06-24-2017 07:26 PM
The Sigma 10-20mm f/4-5.6 EX DC HSM Lens for Canon EF has been discontinued. It has been replaced by the very good Sigma 10-20mm f/3.5 EX DC HSM Autofocus Zoom Lens. No lens in this range will be any better. I would look to other focal lengths that you might like and not duplicate this one.
Do look at the different 50mil offferings. BTW, there is no 'e' at the end of the word lens.
06-24-2017 10:10 PM - edited 06-24-2017 10:28 PM
If you have never done so, I recommend watching 2 or 3 free tutorials on YouTube or google videos, etc, on the "exposure triangle". It gives you the central idea in photography, that there are 3 variables you can manipulate in order to get the right amount of light into your camera.
These 3 variables are 1) the size of the opening in the lens, or "aperture", and 2.) the amount of time the camera opens up to let light in, or "shutter speed", and finally, 3.) the sensitivity of the image sensor , or "ISO").
In addition to controlling the amount of light getting in, the variables have side effects that affect your images. The side effect of aperture is the thickness of the in-focus portion of your photo. Sometimes you want everything in the shot to be in focus, from the flowers in the foreground to the mountains in the background. Other times, though, you only want your subject in focus and you want everything else to be gently blurred so they do not distract the viewer's eye from your subject. It is a large aperture that gives you a shallow depth of field in focus. Kit lenses don't have large apertures. Lenses that do have large apertures tend to cost more. As mentioned earlier, though, if you don't get a zoom lens, and you instead get a fixed focal length "prime" lens, like a 50mm or a 40mm or an 85mm, etc, they almost always come with large apertures, they tend to be lighter and sharper than zoom lenses of equal price, and primes generally cost less than zooms with equal image quality.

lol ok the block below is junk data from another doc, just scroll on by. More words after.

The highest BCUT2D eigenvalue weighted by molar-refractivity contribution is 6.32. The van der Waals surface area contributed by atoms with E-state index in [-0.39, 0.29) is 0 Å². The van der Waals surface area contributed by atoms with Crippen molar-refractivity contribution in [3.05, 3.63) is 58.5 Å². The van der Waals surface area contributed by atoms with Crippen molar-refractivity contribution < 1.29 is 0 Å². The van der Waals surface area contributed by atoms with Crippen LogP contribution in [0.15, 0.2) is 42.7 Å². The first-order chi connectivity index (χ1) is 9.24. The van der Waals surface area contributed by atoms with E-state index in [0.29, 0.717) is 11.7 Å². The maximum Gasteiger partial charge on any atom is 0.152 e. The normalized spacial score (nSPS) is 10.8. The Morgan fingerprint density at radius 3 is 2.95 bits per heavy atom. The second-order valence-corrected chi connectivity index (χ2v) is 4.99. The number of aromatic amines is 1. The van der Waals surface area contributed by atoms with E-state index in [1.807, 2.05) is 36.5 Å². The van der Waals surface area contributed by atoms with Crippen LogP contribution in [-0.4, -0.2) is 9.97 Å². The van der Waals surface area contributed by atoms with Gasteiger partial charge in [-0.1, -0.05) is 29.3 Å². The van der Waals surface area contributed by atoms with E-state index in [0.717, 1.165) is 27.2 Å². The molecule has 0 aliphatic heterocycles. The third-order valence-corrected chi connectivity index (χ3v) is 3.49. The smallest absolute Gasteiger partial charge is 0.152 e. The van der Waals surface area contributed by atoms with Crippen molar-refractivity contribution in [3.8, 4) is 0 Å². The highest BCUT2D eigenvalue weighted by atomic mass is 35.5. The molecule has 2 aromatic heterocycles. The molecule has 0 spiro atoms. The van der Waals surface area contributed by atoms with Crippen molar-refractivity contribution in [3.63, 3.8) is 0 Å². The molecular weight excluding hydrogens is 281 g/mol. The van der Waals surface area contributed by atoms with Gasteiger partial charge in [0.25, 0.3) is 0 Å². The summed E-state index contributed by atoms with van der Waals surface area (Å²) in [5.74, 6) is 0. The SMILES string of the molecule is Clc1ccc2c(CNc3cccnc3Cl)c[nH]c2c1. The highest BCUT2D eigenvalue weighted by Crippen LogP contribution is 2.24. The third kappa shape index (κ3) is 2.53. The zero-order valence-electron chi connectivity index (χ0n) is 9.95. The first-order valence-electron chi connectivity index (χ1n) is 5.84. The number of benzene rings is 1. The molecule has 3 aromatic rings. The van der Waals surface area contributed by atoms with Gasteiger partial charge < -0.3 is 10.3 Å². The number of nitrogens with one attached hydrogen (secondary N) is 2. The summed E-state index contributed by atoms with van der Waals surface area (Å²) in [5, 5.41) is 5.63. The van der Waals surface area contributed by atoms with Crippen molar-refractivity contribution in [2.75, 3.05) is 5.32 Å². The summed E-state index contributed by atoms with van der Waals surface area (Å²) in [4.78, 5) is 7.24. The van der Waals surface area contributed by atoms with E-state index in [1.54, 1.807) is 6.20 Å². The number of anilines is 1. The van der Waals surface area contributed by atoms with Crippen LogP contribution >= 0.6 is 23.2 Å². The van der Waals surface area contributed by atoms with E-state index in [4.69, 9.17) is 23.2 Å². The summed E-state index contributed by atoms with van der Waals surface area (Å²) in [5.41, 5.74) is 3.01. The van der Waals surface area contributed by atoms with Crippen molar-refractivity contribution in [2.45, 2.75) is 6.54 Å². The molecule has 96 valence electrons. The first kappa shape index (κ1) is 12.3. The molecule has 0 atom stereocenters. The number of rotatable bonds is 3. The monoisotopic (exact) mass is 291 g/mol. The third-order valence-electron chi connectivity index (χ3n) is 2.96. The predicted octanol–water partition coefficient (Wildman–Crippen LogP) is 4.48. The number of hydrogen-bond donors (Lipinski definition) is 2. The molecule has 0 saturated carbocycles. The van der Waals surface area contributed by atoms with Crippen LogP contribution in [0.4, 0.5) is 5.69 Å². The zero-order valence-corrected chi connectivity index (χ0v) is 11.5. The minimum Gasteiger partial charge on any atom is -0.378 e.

This can give your your photos a look they do not already have.
The obvious other advantage is that the large aperture lets more light in. A lot more. In some cases 8x more light than kit zooms. With 8x more lights you can keep a fast enough shutter speed without having to raise ISO. Your T2i will show image degradation by ISO 400 and bu ISO 800 it is looking pretty bad due to grainy static and loss of detail. The larger aperture lets you stay at ISO 200 when a kit lens would have forced you up to ISO 800 or even ISO 1600, probably ruining your image.